The God Delusion: by Richard Dawkins…
What do we mean “by Richard Dawkins?” Is it that, at least when book royalties are concerned, the author recognizes the validity of causality? It seems that he does not believe the book “just is.” But it would at least be a possibility, if he were consistent. Of course, every skeptic who writes books about how the door may not really exist still seems to reach out and turn the knob, not just some of the time, but every single time. They never run into doors. Odd thing, indeed, if they doubt, in reality, that objective things outside the mind exist.
Dawkins writes a book that, true, is full of absurdities, ad hominem attacks, straw man arguments, and is a demonstration of repeated logical and ontological fallacy. But he has made some dough off of his books, recognizes that an intelligently designed thing needs an intelligent creator. Of course, the fact of this book being one of “intelligence” certainly is debatable, depending on how you use the analogous term “intelligence.”
Any book that has as its main thesis the non-existence of God, proved or nearly proved, would at least give some real effort to debating the arguments for God. But Dawkins, perhaps a decent biologist (I am not sure, as I am not a biologist, but I assume that a good biologist would be a decent logician as well) is not prepared to meet the philosophical arguments for the existence of God. He certainly fails in this regard, and many atheist and agnostic philosophers concur with me here.
For example, he “refutes” the arguments, commonly known as the five ways, of Thomas Aquinas in a mere three pages. Three pages, mind you, that tell more jokes than deliver argument. And the argument offered merely shows that Dawkins has practically no understanding of the arguments themselves. Dawkins does go on to attempt to refute the so called ontological argument, and devotes much more space to this. As a Thomist, I believe the ontological argument of St. Anselm (God bless his holy soul) is refutable, but Dawkins fails to do a good job refuting it. Funny thing, if Dawkins had any real understanding of Aquinas’ understanding of the proofs of God, he would and could simply use Thomas Aquinas’ own brilliant refutation of this proof. As already mentioned, however, Dawkins has no such understanding, and probably does not want to understand. Those who actually seek truth seek to understand the real arguments of the “other side.” Thomas Aquinas does this; Dawkins does not.
Dawkins also refutes the arguments from “personal experiences.” But why, other than to make his book thicker? Personal experiences are not demonstrations, and only hold force, perhaps, to those who had the experience. No serious philosophers or theologians claim to argue in such a way. Perhaps, after his very sad attempts to refute other arguments for God’s existence, he needed something to “pad the stats” his way. Lastly, Dawkins “refutes” Pascal’s wager. But what does that even mean? Pascal’s wager is not an argument for the existence of God at all. It is a moral argument that the truth about the existence of God is worth seeking. Dawkins misses this entirely, as he has no desire to actually know if there is a God or not. Pascal’s wager may fail in Dawkins case to persuade him to seek whether or not God exists, but it never was an attempt to prove the existence of God. Dawkins, nevertheless, feels a victory in refuting a proof that, well, unlike God, doesn’t exist.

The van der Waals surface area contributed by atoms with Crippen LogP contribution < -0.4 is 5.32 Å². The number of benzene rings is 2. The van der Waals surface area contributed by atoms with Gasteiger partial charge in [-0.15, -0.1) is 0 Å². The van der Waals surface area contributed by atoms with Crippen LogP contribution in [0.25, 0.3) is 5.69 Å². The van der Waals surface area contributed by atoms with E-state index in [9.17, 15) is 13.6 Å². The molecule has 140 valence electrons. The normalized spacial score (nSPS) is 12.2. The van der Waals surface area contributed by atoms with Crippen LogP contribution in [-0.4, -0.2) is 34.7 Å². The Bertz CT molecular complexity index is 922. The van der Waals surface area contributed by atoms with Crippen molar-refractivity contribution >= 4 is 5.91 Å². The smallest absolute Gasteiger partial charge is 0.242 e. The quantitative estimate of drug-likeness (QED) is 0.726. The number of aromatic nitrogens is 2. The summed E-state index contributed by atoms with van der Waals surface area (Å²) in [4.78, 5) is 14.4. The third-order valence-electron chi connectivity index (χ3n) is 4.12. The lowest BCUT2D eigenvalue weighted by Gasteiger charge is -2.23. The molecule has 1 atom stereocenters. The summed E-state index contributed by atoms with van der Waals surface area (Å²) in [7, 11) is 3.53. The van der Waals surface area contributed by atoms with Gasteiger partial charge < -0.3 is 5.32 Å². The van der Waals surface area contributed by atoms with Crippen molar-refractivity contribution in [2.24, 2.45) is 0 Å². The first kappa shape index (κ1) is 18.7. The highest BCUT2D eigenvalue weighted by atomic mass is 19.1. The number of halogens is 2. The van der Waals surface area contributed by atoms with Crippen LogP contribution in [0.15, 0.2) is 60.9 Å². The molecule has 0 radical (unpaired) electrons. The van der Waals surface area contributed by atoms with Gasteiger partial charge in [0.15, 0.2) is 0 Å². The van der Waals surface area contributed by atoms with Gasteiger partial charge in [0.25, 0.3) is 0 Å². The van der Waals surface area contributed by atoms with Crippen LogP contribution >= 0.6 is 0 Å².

Each of these will be dealt with in more detail later, as well as other parts of Dawkins’ book, especially his chapter “Why There Almost Certainly Is No God,” in which he makes the constant error of confusing the physical empirical sciences with philosophy, even as he mentions constantly how he is not doing so. We will also, over the next few months as I find time to write them, look as his beliefs that teaching kids religion is child abuse, that the origin of religion is a Darwinian side effect of a survival node in the brain, and other various topics.
We will enjoy the delusion that Dawkins has strong arguments against the existence of God.
I do not, of course, propose to have here argued against Dawkins’ book, but only to excite some interest in it, for or against it. The actual arguments will come in future blogs, related to this post. I do not, after having brought up the silliness which Dawkins calls “reason” or “argument,” desire to be classed right there with him.